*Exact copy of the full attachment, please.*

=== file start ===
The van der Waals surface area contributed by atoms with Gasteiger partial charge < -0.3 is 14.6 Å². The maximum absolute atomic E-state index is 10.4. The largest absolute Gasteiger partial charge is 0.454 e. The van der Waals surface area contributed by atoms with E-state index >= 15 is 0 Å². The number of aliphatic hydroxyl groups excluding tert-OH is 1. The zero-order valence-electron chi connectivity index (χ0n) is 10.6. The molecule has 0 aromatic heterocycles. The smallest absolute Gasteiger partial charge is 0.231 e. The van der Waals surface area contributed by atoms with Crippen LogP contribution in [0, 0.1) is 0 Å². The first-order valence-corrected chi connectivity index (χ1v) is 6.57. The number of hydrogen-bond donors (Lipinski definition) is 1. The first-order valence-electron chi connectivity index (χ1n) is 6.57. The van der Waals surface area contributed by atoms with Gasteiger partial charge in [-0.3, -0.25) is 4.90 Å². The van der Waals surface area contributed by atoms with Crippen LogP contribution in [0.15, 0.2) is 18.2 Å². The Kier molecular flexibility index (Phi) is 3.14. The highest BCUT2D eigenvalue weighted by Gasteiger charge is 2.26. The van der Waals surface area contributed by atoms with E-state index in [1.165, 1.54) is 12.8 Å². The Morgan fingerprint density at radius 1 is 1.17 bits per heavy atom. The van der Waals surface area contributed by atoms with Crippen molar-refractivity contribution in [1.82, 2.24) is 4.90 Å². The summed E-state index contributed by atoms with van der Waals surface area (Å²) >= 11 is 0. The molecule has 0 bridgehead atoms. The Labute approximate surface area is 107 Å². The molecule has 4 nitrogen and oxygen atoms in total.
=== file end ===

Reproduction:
The van der Waals surface area contributed by atoms with Gasteiger partial charge < -0.3 is 14.6 Å². The maximum absolute atomic E-state index is 10.4. The largest absolute Gasteiger partial charge is 0.454 e. The van der Waals surface area contributed by atoms with E-state index >= 15 is 0 Å². The number of aliphatic hydroxyl groups excluding tert-OH is 1. The zero-order valence-electron chi connectivity index (χ0n) is 10.6. The molecule has 0 aromatic heterocycles. The smallest absolute Gasteiger partial charge is 0.231 e. The van der Waals surface area contributed by atoms with Crippen LogP contribution in [0, 0.1) is 0 Å². The first-order valence-corrected chi connectivity index (χ1v) is 6.57. The number of hydrogen-bond donors (Lipinski definition) is 1. The first-order valence-electron chi connectivity index (χ1n) is 6.57. The van der Waals surface area contributed by atoms with Gasteiger partial charge in [-0.3, -0.25) is 4.90 Å². The van der Waals surface area contributed by atoms with Crippen LogP contribution in [0.15, 0.2) is 18.2 Å². The Kier molecular flexibility index (Phi) is 3.14. The highest BCUT2D eigenvalue weighted by Gasteiger charge is 2.26. The van der Waals surface area contributed by atoms with E-state index in [1.165, 1.54) is 12.8 Å². The Morgan fingerprint density at radius 1 is 1.17 bits per heavy atom. The van der Waals surface area contributed by atoms with Crippen molar-refractivity contribution in [1.82, 2.24) is 4.90 Å². The summed E-state index contributed by atoms with van der Waals surface area (Å²) >= 11 is 0. The molecule has 0 bridgehead atoms. The Labute approximate surface area is 107 Å². The molecule has 4 nitrogen and oxygen atoms in total.